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Countdown to GA4: 100 days to make the switch

As the sun begins to set on Google Analytics Universal Analytics (UA), businesses are (or should be) gearing up for the transition to Google Analytics 4 (GA4).

With just 100 days left until UA is officially retired, it’s crucial for organizations of all sizes to understand the benefits and challenges of migrating to GA4, as well as the essential steps to ensure a smooth transition.

A Q&A from Steve Ganem, Director of Product for Google Analytics, helps us gain invaluable insights into the key features, challenges, and advantages of adopting GA4.

What are the biggest misconceptions about GA4?

“It’s a new product that is not ****** enough to use.”  

Despite announcing the migration a little over a year ago, GA4 has been in use by advertisers since 2020, while the idea of web and app analytics has been around since 2019.

With GA4, businesses can access valuable insights to help them make informed and strategic decisions for their operations.

“It’s overly complex and doesn’t provide the same reporting as Universal Analytics” 

GA4 has a learning curve, but it’s essential to move beyond the traditional session-based mindset. To address the complexity of the current digital landscape, we developed GA4, incorporating features like a novel event structure and redesigned user journeys.

Although these concepts might not be immediately clear or easy to grasp, businesses that overcome the learning curve will discover that GA4 is designed to efficiently navigate this evolving digital world and anticipate future changes.

“It’s not designed for small businesses.” 

GA4 was developed to cater to businesses of all sizes, not just small or large enterprises. The aim was to establish a platform that offers comprehensive reporting capabilities and extensive customization options smoothly.

This seamless experience is evident in features such as the personalized homepage, which presents the most pertinent reports to customers, and predictive audiences, which help identify users with a higher likelihood of making a purchase. GA4 effectively takes on much of the analytical workload, delivering crucial insights directly to businesses.

Should I wait for Jumpstart?

The short answer is no. 

For a more detailed response, manual migration remains the suggested method for all businesses. This approach allows for creating a customized property and ensures that everything aligns with your preferred configuration.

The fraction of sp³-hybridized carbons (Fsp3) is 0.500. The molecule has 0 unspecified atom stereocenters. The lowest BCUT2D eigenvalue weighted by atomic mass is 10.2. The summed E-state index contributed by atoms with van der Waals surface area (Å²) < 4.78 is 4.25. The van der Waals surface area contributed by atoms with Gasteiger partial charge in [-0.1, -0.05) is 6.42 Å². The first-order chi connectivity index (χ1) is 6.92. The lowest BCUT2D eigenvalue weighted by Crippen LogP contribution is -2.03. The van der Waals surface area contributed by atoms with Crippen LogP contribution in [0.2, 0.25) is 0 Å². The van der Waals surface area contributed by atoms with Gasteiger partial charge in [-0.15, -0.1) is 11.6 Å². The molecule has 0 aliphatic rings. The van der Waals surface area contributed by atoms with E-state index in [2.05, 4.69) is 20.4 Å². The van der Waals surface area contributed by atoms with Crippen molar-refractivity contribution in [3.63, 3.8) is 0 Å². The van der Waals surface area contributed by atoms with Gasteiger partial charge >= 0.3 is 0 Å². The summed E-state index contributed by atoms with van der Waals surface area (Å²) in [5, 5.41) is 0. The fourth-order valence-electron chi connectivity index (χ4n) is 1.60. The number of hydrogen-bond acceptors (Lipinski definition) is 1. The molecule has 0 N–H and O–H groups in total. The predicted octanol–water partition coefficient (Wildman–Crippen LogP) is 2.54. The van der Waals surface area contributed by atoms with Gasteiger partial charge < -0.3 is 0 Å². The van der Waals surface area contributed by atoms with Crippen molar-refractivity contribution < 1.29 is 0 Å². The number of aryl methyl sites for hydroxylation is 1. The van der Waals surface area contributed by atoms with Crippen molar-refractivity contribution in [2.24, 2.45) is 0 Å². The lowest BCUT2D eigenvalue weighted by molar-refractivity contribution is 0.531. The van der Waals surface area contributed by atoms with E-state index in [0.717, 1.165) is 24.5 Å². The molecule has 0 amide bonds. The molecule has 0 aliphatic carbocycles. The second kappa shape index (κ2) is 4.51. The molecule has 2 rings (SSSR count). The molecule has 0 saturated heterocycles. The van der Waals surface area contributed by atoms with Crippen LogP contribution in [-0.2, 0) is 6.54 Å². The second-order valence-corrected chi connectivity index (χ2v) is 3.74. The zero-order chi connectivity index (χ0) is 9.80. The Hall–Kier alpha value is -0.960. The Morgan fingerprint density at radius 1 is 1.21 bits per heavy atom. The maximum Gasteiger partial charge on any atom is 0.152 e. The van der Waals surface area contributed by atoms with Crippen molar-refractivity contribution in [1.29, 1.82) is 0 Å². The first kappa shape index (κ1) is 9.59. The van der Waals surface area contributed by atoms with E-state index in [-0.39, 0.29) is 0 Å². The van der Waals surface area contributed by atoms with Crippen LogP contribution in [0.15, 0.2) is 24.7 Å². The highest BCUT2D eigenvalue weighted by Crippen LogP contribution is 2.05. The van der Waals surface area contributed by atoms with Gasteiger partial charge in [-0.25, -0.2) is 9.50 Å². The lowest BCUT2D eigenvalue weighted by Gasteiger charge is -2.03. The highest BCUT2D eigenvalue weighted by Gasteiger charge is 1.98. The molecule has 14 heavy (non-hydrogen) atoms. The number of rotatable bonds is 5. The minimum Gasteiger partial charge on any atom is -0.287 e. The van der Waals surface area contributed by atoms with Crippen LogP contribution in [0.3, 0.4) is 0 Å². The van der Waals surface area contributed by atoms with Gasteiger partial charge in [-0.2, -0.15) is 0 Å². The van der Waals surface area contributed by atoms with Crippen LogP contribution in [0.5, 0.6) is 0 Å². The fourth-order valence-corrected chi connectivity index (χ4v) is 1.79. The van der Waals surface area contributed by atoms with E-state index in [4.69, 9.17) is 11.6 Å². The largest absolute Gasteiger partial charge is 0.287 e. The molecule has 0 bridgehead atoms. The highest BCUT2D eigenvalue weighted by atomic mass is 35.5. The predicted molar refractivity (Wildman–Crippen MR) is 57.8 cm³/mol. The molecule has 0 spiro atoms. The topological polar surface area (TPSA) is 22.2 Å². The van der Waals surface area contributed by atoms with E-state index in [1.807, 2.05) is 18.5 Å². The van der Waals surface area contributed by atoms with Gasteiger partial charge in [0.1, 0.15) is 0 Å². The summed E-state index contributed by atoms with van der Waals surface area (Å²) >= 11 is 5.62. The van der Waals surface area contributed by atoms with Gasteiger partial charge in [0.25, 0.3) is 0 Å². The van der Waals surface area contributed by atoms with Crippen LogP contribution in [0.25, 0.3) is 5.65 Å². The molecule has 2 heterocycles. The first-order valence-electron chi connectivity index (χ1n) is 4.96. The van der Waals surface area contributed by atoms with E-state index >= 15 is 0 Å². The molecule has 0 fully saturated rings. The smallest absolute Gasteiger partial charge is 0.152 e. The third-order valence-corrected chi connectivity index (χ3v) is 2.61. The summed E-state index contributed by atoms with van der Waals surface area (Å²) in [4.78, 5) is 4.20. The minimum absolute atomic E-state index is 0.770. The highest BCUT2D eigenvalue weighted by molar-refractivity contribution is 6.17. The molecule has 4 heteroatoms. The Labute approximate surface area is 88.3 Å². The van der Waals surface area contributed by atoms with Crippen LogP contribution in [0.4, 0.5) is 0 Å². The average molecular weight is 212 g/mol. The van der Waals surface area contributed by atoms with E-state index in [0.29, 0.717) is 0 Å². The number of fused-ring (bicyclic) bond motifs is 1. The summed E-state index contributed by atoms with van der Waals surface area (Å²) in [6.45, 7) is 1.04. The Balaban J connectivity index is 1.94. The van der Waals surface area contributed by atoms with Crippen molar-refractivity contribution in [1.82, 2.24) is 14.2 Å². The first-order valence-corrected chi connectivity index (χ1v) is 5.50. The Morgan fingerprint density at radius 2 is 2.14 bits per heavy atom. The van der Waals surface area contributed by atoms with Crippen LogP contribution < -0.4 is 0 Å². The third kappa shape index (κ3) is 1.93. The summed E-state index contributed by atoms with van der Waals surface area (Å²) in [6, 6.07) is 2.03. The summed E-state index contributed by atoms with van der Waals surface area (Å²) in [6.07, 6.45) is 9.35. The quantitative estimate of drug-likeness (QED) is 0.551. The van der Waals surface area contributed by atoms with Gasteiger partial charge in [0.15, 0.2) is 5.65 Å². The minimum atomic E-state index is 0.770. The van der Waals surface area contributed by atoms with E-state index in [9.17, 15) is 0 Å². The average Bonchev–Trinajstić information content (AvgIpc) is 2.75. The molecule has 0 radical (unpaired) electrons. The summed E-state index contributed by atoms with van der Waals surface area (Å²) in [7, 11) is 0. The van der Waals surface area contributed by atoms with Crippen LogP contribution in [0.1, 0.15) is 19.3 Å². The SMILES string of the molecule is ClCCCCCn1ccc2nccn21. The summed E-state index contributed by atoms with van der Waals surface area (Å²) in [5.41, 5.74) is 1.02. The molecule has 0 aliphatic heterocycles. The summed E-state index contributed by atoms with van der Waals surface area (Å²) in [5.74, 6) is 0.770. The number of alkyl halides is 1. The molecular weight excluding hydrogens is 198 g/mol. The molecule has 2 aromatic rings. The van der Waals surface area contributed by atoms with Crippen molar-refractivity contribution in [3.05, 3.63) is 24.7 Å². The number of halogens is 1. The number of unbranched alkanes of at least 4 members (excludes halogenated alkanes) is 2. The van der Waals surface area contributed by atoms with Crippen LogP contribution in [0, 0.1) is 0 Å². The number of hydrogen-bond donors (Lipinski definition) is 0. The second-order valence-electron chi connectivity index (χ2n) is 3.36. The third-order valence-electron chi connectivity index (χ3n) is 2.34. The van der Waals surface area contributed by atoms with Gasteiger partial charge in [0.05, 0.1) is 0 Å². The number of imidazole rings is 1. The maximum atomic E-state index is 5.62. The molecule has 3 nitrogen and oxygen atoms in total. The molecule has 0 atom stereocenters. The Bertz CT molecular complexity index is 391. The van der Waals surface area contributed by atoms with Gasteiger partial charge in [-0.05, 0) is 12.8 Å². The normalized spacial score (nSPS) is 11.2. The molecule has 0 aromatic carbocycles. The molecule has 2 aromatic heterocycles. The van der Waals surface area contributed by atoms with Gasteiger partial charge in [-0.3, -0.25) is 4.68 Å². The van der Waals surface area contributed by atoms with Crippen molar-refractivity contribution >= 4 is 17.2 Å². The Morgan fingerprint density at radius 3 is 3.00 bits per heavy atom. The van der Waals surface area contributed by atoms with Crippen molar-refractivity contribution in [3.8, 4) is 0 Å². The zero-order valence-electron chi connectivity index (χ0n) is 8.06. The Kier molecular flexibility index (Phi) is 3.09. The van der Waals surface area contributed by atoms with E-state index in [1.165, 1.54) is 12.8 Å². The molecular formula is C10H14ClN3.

This is particularly crucial for advertisers, as their conversion bidding might be linked to Universal Analytics, and it is essential to guarantee a proper transfer to GA4.

While Jumpstart serves as a helpful tool for businesses with limited resources, it only establishes a basic property, making manual migration the preferred option. Furthermore, Jumpstart is being introduced progressively, and the earlier businesses transition, the sooner they can accumulate historical data for year-over-year comparisons.

What are the challenges to migrating and how is Google addressing those?

GA4 was developed for a new era of measurement, which entails new product features and a different measurement approach compared to Universal Analytics. While this doesn’t make it inherently harder, Google recognizes that change can be challenging, and the property’s distinct appearance and functionality compared to Universal Analytics may pose difficulties during migration.

The Setup Assistant. Each tool within the Setup Assistant has been purposefully designed to tackle specific challenges in the migration process, such as property creation, tagging, goal migration, conversion swapping, and more. During preliminary user testing, these aspects were identified by Google as potential challenges and areas where businesses might face difficulties while setting up a GA4 property for the first time.

Search Engine Land posted a guide late last year to give an in-depth look at the Setup Guide. Check it out here.

Additionally, this tutorial has been helpful for many businesses making the transition.  

What are the key features in GA4 that businesses should know?

“One of the reasons we’re so excited about GA4 is all of the new features that not only allow for durability in this evolving privacy landscape, but also that bring to life a new way of measurement that has evolved with how the web and app experiences are evolving,” Ganem said.

That said, here are a few that are worth highlighting: 

  1. Built with Google’s AI at its core: Google’s advanced machine learning helps businesses predict future consumer behavior, allowing marketers to get insights about future consumer behavior and activate on those insights. Additionally, marketers can tap into behavioral modeling, conversion modeling and data-driven attribution to get a complete and accurate view of their campaign performance, even as cookies go away. 
  2. Privacy by default GA4 was designed for now and the future, where privacy is paramount. People’s expectations for privacy have changed and, as a result, so has the way we measure. Built with solutions like modeling, consent mode and data driven attribution baked in, it’s automatically set up to help businesses measure in a privacy-centric way, while still getting the insights they need.